The Mathematics lesson has an established structure consisting of several components that can be flexibly adapted to match the needs of the learners within the lesson ensuring fluidity in all Mathematics lessons.
A typical daily Mathematics lesson should follow the same sequence:
1. Reasoning Activity
Each lesson begins with a short reasoning activity displayed on the interactive whiteboard. Reasoning is the magic ingredient that gives Mathematics purpose, direction and depth. If a child can reason, they can justify, generalise, prove, explain and explore; in essence, they can make sense of Mathematics. Reasoning activities allow children to apply their existing knowledge of a particular area of Mathematics e.g. The properties of 3D shapes or the four operations.
It is important that children have the opportunity to count in a variety of ways on a daily basis to support confident recall of number facts. Counting activities can cover all areas of number work and may include verbal counting supported by a visual aid manipulated by the teacher using ‘the counting stick’.
3. Mental/Oral Starter
Each lesson involves a ‘mini-lesson’ that focuses on oral and mental Mathematics. This centres on recall, manipulation of number and visualisation. Children are encouraged to ‘talk’ about Mathematics with their Learning Partner using appropriate Mathematical language.
4. Main Teaching (15 – 20 minutes)
Each lesson features a teacher-led section that focuses on the key learning objective for that day. Teachers use demonstration and modelling, including strong images and diagrams; accurate use of Mathematical language and manipulatives e.g. cubes or counters, where necessary, to teach specific points, e.g. The grid method of multiplication. All children are actively engaged throughout this part of the lesson and cooperative learning strategies help to ensure this happens. At the end of the teaching session, children are supported to practise the skill being taught through the provision of a differentiated range of questions. This allows teachers to clarify any errors and address any misconceptions. To ensure fluidity in Mathematics lessons, children are supported to self-assess their understanding, prior to independent tasks, using a traffic light system. This allows teachers to ensure children are supported effectively by staff or challenged appropriately. Success criteria are also clearly displayed to scaffold the pupils’ independent work.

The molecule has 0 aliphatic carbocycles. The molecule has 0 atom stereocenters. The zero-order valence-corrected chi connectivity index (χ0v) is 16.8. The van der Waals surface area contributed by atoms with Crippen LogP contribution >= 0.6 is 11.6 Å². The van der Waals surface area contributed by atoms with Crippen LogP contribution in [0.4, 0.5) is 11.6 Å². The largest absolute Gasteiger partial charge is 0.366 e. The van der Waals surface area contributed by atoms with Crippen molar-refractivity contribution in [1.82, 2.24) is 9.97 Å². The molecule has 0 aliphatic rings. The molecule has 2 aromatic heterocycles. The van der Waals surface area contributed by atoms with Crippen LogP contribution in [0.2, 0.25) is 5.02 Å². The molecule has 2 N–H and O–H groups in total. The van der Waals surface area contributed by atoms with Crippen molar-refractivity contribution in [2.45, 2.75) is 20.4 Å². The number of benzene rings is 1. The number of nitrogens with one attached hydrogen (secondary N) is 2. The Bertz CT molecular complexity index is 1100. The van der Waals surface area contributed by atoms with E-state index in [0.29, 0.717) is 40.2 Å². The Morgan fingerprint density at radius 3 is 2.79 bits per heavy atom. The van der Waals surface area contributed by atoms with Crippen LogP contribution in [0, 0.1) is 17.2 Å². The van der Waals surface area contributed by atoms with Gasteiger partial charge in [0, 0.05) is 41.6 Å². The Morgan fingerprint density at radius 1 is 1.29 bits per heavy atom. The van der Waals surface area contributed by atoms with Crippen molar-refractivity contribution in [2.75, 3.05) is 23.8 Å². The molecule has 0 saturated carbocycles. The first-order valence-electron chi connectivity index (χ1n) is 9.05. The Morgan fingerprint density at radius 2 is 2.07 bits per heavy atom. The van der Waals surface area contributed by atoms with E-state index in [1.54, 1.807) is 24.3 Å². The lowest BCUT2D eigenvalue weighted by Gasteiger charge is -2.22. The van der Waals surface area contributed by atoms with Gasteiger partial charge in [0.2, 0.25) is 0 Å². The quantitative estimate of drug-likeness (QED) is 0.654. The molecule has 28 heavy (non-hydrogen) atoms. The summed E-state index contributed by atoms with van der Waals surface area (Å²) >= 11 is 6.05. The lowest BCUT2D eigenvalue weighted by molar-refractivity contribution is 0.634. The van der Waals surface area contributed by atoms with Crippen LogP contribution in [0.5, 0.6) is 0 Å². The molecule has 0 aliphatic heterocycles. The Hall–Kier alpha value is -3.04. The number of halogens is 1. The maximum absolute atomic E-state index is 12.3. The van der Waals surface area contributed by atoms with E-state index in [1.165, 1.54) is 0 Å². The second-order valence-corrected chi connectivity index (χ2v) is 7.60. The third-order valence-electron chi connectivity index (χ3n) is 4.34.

5. Independent/Paired Task
Following the main teaching input, children are supported to self-select their task from ‘mild, spicy and hot’ activities. Over a 10 day period, main tasks include 5 pieces of independent work, 2 paired tasks, 2 investigations/games and 1 group task. All activities are carefully planned and differentiated to ensure children achieve the learning objective for the lesson. Children’s work is recorded in their Mathematics books in a variety of ways including photos and written work. During Mathematic lessons, we encourage children to work collaboratively with their ‘Learning Partners’. The use of Learning Partners ensures quality talk in the classroom. Quality talk supports all children to become fully involved within the learning activities and enables them to make the best progress. As a result, they become more confident, independent learners. All research shows that when speaking and listening is well developed and encouraged, it has a positive impact on children’s learning. Throughout Mathematic lesson, pupils are also encouraged to carry out peer and self-assessment to support their learning and to allow them to meet their targets.
Plenaries allow teachers to draw together the learning from the lesson. They focus on summarising, consolidating and extending children’s learning. Plenaries allow children to reflect on their learning and determine their next steps. During plenaries, children are also encouraged to apply their knowledge from the lesson in real life scenarios.